Pair's design skills for Africa

SOPHIE SPEER
Last updated 05:00 23/01/2013
Marly Doyle and Bridget Nicholas
PHIL REID/Fairfax NZ

INTO AFRICA: Bridget Nicholas, left and Marly Doyle are heading to Jinja, Uganda, to work with Matooke Design, which helps support the local community by providing sustainable income and vocational skills.

Relevant offers

Capital Day

Carter and McGlashan team up for music festival Guides 'cup of tea and biscuit experience' remains 60 years on The man helping shut the justice system's 'revolving door' Like father, like son: youngster makes kids' menu at Waikanae restaurant Wellington Museum to open new exhibition space, Flux, targeting 18-30 year olds Wellington's Toi Maori Art Market arrives late thanks to November earthquake Maoriland Film Festival returns to Otaki with headline show set in Vanuatu New Lower Hutt hair salon purpose-built for sustainability Wellington teenager Thomasin McKenzie lands lead movie role in US film My Abandonment Taofi Mose-Tuiloma's lands first role in Kiwi movie Gary of the Pacific

Two Wellingtonians are planning to use their tailoring and pattern-making skills to help fashion entrepreneurs in Uganda.

Marly Doyle, 31, and Bridget Nicholas, 24 are planning to spend three and six months respectively working with Matooke Design, a small design business based in Jinja, the second biggest town in Uganda.

The business was set up to give practical vocational training in creative industries such as textiles, fashion and jewellery making, and allow those involved to become self-sufficient.

Ms Doyle, who studied design, is planning to use her knowledge of pattern-making and fashion to help the company become more efficient.

She most recently worked in costume breakdown on The Hobbi trilogy, where she got to make costumes muddy, ripped and bloody for battle scenes. Other experience includes making jewellery, a big part of Matooke Design, in which paper is used to create colourful beads.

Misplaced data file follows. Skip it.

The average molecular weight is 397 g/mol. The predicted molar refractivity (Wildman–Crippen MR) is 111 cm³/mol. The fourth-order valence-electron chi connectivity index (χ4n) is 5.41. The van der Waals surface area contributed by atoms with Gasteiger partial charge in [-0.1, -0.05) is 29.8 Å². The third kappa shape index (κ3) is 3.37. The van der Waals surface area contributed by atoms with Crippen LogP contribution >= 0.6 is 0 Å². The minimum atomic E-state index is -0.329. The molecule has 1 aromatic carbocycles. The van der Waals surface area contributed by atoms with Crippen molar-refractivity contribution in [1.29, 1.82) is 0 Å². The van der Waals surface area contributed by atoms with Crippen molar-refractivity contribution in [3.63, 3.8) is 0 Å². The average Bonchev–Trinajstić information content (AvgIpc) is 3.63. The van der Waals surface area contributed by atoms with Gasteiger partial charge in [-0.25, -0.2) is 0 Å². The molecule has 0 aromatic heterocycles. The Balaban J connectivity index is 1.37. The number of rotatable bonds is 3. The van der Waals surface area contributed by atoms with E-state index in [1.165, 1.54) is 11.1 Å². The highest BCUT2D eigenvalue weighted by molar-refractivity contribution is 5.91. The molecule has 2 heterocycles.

Ms Doyle says the company has begun selling internationally, and she wants to help it put processes in place to regulate size and shape, so the necklaces can be created efficiently. ''It's about basic things like standardising the way something is cut out and teaching them how to use tools they may not have access to, like specific equipment for pattern-making.''

Ms Nicholas has been studying design and textiles at Massey University and sells her vintage craft creations on etsy.com.

She hopes to learn as much from the Ugandan people as she teaches them. ''I will share what I believe in about design ... it's a really exciting opportunity.''

Their trips will cost about $8000 each, so the pair have been fundraising through crowd sourcing website Pledge Me. They hope to raise the first sum before the end of the month to allow Ms Nicholas to travel first, with Ms Doyle hoping to arrive in April.

THE DETAILS

Find out more about their plan at their Facebook page.

Contact Sophie Speer
Culture and Capital Day reporter
Email: sophie.speer@dompost.co.nz
Twitter: @sophie_speer

Ad Feedback

- The Dominion Post

Comments

Special offers

Featured Promotions

Sponsored Content